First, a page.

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Hamlet's "Painful Interiority" Stephen Greenblatt argues that Hamlet's "painful interiority, his melancholy insistence that he has something "within"... is clear before the Ghost's revelation."  What evidence do you see of this interior dialogue or exterior expression in 1.4 as Hamlet, Horatio and Marcellus await the Ghosts return?

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malibrarian eNotes educator | Certified Educator

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In reading Hamlet's description of the carousing in Claudius' court, initially he does sound confident and disgusted with the way people outside of Denmark view them now that all this drinking and reveling is going on.  But then he grows more pensive and reflective about nature and people and the faults that occur within some people:

"So, oft it chances in particular men,
That for some vicious mole of nature in them,
As in their birth--wherein they are not guilty,
Since nature cannot choose his origin--
By their o'ergrowth of complexion,
Oft breaking down the pales and forts of reason,
Or by some habit that too much o'erleavens
The form of plausive manners, that these men,
Carrying, I say, the stamp of one defect,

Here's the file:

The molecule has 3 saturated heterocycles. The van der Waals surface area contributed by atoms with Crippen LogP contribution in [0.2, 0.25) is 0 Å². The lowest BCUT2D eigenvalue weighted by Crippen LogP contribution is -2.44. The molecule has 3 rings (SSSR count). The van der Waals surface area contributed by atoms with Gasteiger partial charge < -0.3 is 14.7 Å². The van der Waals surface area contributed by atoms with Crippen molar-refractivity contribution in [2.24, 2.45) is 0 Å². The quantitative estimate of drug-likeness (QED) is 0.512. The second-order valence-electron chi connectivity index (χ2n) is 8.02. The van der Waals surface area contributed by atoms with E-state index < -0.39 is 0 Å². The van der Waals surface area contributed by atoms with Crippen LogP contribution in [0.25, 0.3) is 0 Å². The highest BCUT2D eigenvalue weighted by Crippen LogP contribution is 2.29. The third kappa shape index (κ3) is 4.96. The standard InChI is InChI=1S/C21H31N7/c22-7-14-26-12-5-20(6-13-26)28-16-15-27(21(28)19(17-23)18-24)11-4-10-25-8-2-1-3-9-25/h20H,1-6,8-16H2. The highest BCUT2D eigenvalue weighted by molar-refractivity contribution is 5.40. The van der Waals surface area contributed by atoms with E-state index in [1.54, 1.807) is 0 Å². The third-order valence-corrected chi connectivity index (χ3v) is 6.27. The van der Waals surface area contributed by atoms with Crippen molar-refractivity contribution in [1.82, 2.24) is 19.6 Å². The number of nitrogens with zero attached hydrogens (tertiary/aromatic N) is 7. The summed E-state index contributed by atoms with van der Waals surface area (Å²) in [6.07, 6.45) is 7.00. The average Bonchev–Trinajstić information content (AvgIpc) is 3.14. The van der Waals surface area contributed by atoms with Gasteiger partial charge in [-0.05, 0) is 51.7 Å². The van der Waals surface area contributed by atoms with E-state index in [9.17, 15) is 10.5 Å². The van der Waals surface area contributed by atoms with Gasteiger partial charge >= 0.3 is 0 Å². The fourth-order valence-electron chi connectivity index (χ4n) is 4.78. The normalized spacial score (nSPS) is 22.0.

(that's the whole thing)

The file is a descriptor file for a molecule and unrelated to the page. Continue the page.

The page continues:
Being nature's livery or fortune's star,
His virtues else, be they as pure as grace,
As infinite as man may undergo,
Shall in the general censure take corruption
From that particular fault. The dram of evil
Doth all the noble substance often dout
To his own scandal."

I just don't imagine this all being said in a confident manner. I think by this point in his speech, he is talking more to himself than to Horatio and Company. I think he has grown quite reflective about the state of Denmark and the nature of his uncle as king.

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amy-lepore eNotes educator | Certified Educator

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I don't see this...unless Greenblatt is referring to the natural distress one feels with the death of a loved one.  In Act I scene 4, Hamlet is confident and resolute.  His decisions come quickly and acts upon them immediately.  He does not appear weak, fearful, or indecisive as he comes to be seen in later scenes.

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